Weekends are…

Languid. It had rained steadily and heavily for 5 days and once the storms passed everything was steamy and lethargic: the air, the water, the ground, the trees, the mountains. Moisture enveloped everything. The air was thick, the smallest movement barely detectable. The laundry hung damp, limp and listless.

The rain narrows the already narrow road through town.

The rain narrows the already narrow road through town.

Languid. The people I work with tend to their families and their own lives on weekends and I am left to tend to and nurture my aloneness. Saturdays are my days to head down the mountain to the markets and shops. The song-taews that run between my village and the city down the hill run inconsistently and I have yet to figure them out. The first passes my house around 7 every morning and I’ve learned over time that the last one leaves my village at 3:30 The last ride back up the mountain to home is at 5 PM. On weekends I try to get some laundry done soon after I wake so that’s it’s hung out and I’m set to go soon after that. But by 9 o’clock the song-taews seem to evaporate and I’m left waiting. There is no schedule, no consistent timetable to tell me when the next one will appear. Instead I just have to be disposed to wait. I have waited 15 minutes, a half an hour, an hour, two hours and more for this ride. My computer has to be put away, my front door has to be locked, my shoes need to be on so that I can dart to the road’s edge at a moment’s notice. I sit on the plastic chair on my patio reading or fussing over a crossword puzzle and I listen for the distinctive whirr of the diesel engine approaching from behind the hidden corner. This trip is my only scheduled activity for the day, for the weekend really, my only something-to-look-forward-to.  It takes me away from myself and puts me among people. It is my chance to be slightly anonymous for a few hours.

Languid. Beginning on Wednesdays I start making a list of the things I need and want to buy. Food and necessities and treats to befriend me and comfort me throughout the week. I walk around the city exploring, stopping into shops along the way. I discovered a small store that sells only rice, different colors and varieties, including Jasmine and brown.

Health Food, but not really

Health Food, but not really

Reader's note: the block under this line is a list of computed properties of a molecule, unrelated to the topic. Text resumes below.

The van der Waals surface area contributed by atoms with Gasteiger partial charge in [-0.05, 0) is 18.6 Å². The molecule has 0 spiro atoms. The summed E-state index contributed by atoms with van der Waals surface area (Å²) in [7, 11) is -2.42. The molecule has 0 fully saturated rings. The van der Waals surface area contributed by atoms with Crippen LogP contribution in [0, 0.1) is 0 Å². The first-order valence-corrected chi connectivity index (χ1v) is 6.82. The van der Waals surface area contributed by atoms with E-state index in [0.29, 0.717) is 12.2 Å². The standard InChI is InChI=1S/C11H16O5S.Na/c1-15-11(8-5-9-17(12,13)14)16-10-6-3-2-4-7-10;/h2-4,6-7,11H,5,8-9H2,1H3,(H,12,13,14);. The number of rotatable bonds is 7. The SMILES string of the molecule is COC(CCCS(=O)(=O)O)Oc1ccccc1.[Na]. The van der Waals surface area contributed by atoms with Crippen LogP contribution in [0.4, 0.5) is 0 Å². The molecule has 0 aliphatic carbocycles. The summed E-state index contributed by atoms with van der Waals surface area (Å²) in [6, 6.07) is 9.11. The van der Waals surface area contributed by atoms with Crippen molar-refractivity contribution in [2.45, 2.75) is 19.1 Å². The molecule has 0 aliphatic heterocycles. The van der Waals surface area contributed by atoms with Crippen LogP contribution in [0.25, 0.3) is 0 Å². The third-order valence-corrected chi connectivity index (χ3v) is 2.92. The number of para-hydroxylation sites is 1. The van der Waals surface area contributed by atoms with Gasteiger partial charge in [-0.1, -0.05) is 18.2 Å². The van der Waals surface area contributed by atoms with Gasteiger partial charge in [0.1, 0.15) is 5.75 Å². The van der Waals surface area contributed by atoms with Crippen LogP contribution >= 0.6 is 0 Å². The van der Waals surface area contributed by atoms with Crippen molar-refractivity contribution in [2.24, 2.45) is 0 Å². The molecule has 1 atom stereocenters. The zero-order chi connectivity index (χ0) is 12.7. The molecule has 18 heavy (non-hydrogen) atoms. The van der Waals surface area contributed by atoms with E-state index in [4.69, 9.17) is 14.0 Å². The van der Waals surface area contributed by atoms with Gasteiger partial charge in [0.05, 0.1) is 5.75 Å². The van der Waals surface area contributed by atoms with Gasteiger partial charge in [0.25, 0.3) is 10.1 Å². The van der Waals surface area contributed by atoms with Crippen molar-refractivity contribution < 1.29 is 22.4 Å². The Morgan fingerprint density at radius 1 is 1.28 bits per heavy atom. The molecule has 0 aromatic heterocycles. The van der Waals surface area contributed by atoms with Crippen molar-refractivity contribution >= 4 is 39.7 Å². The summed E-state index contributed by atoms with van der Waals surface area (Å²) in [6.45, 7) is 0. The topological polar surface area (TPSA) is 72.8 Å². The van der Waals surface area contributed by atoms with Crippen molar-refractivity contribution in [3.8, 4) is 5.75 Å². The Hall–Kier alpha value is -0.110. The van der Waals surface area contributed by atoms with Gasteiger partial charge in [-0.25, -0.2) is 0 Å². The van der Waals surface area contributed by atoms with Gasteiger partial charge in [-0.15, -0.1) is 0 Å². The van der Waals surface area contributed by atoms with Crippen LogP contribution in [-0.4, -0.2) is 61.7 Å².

There’s a store just down from there with a large Health Food sign out front. I was excited when I spotted it, but quickly found that it sells nothing but frozen sausages and meatballs (pork, chicken, fish), nothing that a health food store back home would sell. I learned that the shops closest to the bus stop, the ones that cater to the local Burmese population, are more expensive than the supermarket a kilometer away. On a volunteer’s budget I don’t mind the extra walk. I happened upon a little restaurant that has homemade egg noodles for its soups and have now made that my go-to lunch stop. Little discoveries, little explorations mixed in with the weekly routine and these outings keep things interesting for me. As the morning wears on I wearily amble through the markets and look for just the right stalls to purchase the eggplants and the okra, the shitakes and the wood ears, the baby corn and the purple sweet potatoes. I don’t rush, it’s too hot as the sun peaks and my purchases weight me down. Plus, I have nothing else to do.

Produce vendors line the streets

Produce vendors line the streets and crowd the sidewalks

The song-taews are lined up

The song-taews are lined up

A fellow traveler buys enough to restock her little store in the village.

A fellow traveler buys enough to restock her little store in the village.

Languid. The song-taews from all over this narrow, sparsely populated province collect in a cramped and crowded dead end alley across the street from the market. Vendors ring the parking area and last minute purchases can be made. Rural villagers, some Thai Buddhist, some Thai Muslim, some Burmese, IMG_1638laden with packages of food and necessities, carrying bundles of flowers and bags of fish crowd into this alley and onto the buses that will take them back home. I join them now each weekend. I smile at my fellow travelers, nodding my sa-wat-dii, krap and anxiously wait for the song-taew to move and allow a needed breeze to infiltrate the back of the truck. Once home I unpack my treasures, mop my brow with an already sodden handkerchief and plop onto the hammock on the patio. With my bottle of water on the floor next to me I’ll jot down some notes on my experiences and I’ll read a few more chapters from whatever book I’m sluggishly getting through and I am grateful for my non-eventful day.


About rich1019

A new adventure is just around the corner. While not an adventure seeker by nature, I'm open to new experiences. Peace Corps. Life is calling.
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4 Responses to Weekends are…

  1. Darryl Benson says:

    It’s so good to read your entries my friend! I do, however, sense something. A wonder of the simple lives of people there, as well as a loneliness. Know for a certainty that we who are here are waiting for your return. Until then, each day I smile as I view each small wonder you encounter.

  2. Bittersweet, this boiling down of a life into such simplicities after living the US.

  3. jim burns says:

    it put me right there the waiting and not knowing, loved the ending gratitude for ordinary joys

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